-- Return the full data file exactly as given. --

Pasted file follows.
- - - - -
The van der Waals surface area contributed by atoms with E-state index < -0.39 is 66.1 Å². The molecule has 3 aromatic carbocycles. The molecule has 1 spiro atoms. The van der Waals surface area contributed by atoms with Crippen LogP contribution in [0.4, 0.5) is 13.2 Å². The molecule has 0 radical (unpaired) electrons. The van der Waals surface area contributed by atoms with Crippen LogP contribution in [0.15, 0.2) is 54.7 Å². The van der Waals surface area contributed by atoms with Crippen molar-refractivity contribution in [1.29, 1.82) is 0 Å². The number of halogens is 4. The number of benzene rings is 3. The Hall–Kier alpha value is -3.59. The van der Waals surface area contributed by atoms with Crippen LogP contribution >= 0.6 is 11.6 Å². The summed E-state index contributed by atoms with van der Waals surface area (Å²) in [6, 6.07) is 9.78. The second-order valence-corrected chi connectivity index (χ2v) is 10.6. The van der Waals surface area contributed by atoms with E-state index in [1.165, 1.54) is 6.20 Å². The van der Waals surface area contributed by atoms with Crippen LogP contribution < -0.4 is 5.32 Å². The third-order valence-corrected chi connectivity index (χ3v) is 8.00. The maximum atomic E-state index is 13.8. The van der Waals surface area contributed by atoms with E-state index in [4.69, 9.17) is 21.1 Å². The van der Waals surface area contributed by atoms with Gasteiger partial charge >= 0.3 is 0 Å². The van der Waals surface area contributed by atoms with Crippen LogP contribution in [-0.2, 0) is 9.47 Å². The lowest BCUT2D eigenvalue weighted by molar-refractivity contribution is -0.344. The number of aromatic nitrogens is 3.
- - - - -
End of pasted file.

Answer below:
The van der Waals surface area contributed by atoms with E-state index < -0.39 is 66.1 Å². The molecule has 3 aromatic carbocycles. The molecule has 1 spiro atoms. The van der Waals surface area contributed by atoms with Crippen LogP contribution in [0.4, 0.5) is 13.2 Å². The molecule has 0 radical (unpaired) electrons. The van der Waals surface area contributed by atoms with Crippen LogP contribution in [0.15, 0.2) is 54.7 Å². The van der Waals surface area contributed by atoms with Crippen molar-refractivity contribution in [1.29, 1.82) is 0 Å². The number of halogens is 4. The number of benzene rings is 3. The Hall–Kier alpha value is -3.59. The van der Waals surface area contributed by atoms with Crippen LogP contribution >= 0.6 is 11.6 Å². The summed E-state index contributed by atoms with van der Waals surface area (Å²) in [6, 6.07) is 9.78. The second-order valence-corrected chi connectivity index (χ2v) is 10.6. The van der Waals surface area contributed by atoms with E-state index in [1.165, 1.54) is 6.20 Å². The van der Waals surface area contributed by atoms with Crippen LogP contribution < -0.4 is 5.32 Å². The third-order valence-corrected chi connectivity index (χ3v) is 8.00. The maximum atomic E-state index is 13.8. The van der Waals surface area contributed by atoms with E-state index in [4.69, 9.17) is 21.1 Å². The van der Waals surface area contributed by atoms with Gasteiger partial charge >= 0.3 is 0 Å². The van der Waals surface area contributed by atoms with Crippen LogP contribution in [-0.2, 0) is 9.47 Å². The lowest BCUT2D eigenvalue weighted by molar-refractivity contribution is -0.344. The number of aromatic nitrogens is 3.